Yellen welcomes South Africa's energy transition, steers clear of Russia mention

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By Andrea Shalal and Kopano Gumbi

PRETORIA (Reuters) -U.S. Treasury Secretary Janet Yellen on Thursday lauded South Africa's "bold" participation in an energy transition partnership backed by the United States and other Western nations but steered clear of mentioning U.S. concerns about Pretoria's planned military drills with China and Russia.

Yellen spoke to reporters alongside South African Finance Minister Enoch Godongwana in Pretoria on the third leg of her nearly two-week tour of Africa, and just days after Russian Foreign Minister Sergei Lavrov visited South Africa.

She welcomed Godongwana's "cooperation and insightful views" in their previous discussions, and said she would raise several issues, including Zambia's stalled sovereign debt restructuring effort, given South Africa's key role on the country's creditor committee.

"The United States strongly values our relationship with South Africa," Yellen said in remarks that included no mention of Russia or China, or White House concerns about Pretoria's plans to hold joint military drills with both countries.

Washington was not asking countries to choose sides, focusing instead on America's plans in South Africa and beyond, a senior Treasury official said.

U.S. officials did brief the South Africans on U.S. sanctions imposed on Russia over its war in Ukraine to avoid possible misunderstandings, the official told reporters.

Godongwana said the two would discuss countering the financing of terrorism, climate financing, resolving sovereign debt crises in Africa and global topics that will form part of a meeting of the G20 group of major economies next month.

He said Yellen's visit was a "momentous" occasion, noting that the previous visit by a U.S. Treasury secretary was in 2014, and praised Yellen's announcement on Wednesday that the United States and South Africa were setting up a joint task force on combating the financing of wildlife trafficking.

South Africa has remained one of Moscow's most important allies on a continent divided over Russia's invasion of Ukraine on Feb. 24.

Yellen's trip has kicked off a yearlong charm offensive of U.S. top leader visits to Africa aimed at deepening U.S. economic ties with the continent and countering China's long dominance of trade and lending with many African nations.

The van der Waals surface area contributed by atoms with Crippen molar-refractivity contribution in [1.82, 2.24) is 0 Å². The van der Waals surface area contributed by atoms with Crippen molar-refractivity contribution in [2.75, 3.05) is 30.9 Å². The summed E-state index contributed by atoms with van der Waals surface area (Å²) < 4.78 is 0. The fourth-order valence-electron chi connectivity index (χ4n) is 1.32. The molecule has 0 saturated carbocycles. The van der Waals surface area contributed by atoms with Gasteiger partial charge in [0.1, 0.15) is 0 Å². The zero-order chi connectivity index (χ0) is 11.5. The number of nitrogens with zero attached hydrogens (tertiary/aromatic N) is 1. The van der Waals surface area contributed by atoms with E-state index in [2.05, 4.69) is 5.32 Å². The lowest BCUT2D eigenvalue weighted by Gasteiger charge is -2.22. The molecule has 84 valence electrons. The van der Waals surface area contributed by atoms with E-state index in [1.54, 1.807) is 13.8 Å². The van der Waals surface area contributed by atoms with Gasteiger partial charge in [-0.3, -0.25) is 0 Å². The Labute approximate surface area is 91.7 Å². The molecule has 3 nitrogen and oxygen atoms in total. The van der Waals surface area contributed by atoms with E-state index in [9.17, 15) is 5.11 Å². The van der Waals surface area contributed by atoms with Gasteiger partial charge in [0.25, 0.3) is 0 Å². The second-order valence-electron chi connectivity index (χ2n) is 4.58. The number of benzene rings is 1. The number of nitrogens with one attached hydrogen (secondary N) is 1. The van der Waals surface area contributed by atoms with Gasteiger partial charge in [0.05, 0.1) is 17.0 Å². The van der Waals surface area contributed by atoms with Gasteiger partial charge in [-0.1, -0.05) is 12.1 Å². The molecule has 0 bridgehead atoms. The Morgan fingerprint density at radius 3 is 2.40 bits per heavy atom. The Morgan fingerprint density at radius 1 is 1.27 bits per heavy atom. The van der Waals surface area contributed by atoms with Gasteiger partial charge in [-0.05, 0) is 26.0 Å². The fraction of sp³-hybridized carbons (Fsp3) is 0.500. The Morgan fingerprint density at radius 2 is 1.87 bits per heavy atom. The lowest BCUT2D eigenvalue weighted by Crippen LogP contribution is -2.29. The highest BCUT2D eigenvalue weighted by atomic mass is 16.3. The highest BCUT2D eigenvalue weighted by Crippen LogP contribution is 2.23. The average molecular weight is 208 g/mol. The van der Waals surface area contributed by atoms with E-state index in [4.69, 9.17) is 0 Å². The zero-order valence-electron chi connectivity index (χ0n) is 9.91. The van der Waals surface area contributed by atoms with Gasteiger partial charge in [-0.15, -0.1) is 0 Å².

Throughout her visit, Yellen has emphasized the right of countries to choose their trading partners while pitching the greater transparency and lasting nature of engagement with the United States.

The Treasury secretary, who met with South Africa Energy Minister Gwede Mantashe later on Thursday, singled out South Africa's "Just Energy Transition Partnership," backed in late 2021 by the United States, Britain, France, Germany and the European Union, as a key to future growth.

They pledged a combined $8.5 billion to accelerate South Africa's transition away from fossil fuels to renewable energy, but South Africa's plan could cost five times that much.

"This partnership represents South Africa's bold first step toward expanding electricity access and reliability and creating a low-carbon and climate-resilient economy," Yellen said, adding that it would "alleviate the deep fiscal strain the energy sector is putting on South Africa's economy."

Yellen had a "frank" exchange of views with both Ramaphosa and Mantashe about the partnership, the U.S. ambassador to South Africa, Reuben Brigety, told reporters.

The need to transition to a low-carbon-emission economy was not in dispute, but South African officials questioned how they could get there and on what timetable, he said.

Yellen assured them that the partners would continue to support South Africa's transition and work with them on their plans, Brigety said.

(Reporting by Andrea Shalal and Kopano Gumbi in Pretoria; Editing by Matthew Lewis, Alexander Winning, Toby Chopra and Mark Porter)